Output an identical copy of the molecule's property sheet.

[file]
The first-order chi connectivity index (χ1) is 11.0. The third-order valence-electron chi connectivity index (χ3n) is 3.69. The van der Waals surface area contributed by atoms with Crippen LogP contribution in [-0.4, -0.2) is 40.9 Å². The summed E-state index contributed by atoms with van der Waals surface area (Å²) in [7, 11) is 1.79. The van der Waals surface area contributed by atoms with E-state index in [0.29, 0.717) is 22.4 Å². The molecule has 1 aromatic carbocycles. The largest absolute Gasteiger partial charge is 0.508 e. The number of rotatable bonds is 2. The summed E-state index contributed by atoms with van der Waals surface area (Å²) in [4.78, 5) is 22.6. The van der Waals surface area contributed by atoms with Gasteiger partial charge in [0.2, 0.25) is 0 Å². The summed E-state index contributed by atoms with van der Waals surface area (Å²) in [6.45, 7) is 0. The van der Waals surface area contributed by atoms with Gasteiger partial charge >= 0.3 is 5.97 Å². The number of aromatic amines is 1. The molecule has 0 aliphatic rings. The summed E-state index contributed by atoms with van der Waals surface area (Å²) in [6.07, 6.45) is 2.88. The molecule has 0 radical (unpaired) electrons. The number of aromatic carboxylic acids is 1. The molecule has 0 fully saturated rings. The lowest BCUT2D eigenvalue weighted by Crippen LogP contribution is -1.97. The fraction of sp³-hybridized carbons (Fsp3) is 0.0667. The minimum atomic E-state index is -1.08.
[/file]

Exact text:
The first-order chi connectivity index (χ1) is 11.0. The third-order valence-electron chi connectivity index (χ3n) is 3.69. The van der Waals surface area contributed by atoms with Crippen LogP contribution in [-0.4, -0.2) is 40.9 Å². The summed E-state index contributed by atoms with van der Waals surface area (Å²) in [7, 11) is 1.79. The van der Waals surface area contributed by atoms with E-state index in [0.29, 0.717) is 22.4 Å². The molecule has 1 aromatic carbocycles. The largest absolute Gasteiger partial charge is 0.508 e. The number of rotatable bonds is 2. The summed E-state index contributed by atoms with van der Waals surface area (Å²) in [4.78, 5) is 22.6. The van der Waals surface area contributed by atoms with Gasteiger partial charge in [0.2, 0.25) is 0 Å². The summed E-state index contributed by atoms with van der Waals surface area (Å²) in [6.45, 7) is 0. The van der Waals surface area contributed by atoms with Gasteiger partial charge >= 0.3 is 5.97 Å². The number of aromatic amines is 1. The molecule has 0 aliphatic rings. The summed E-state index contributed by atoms with van der Waals surface area (Å²) in [6.07, 6.45) is 2.88. The molecule has 0 radical (unpaired) electrons. The number of aromatic carboxylic acids is 1. The molecule has 0 fully saturated rings. The lowest BCUT2D eigenvalue weighted by Crippen LogP contribution is -1.97. The fraction of sp³-hybridized carbons (Fsp3) is 0.0667. The minimum atomic E-state index is -1.08.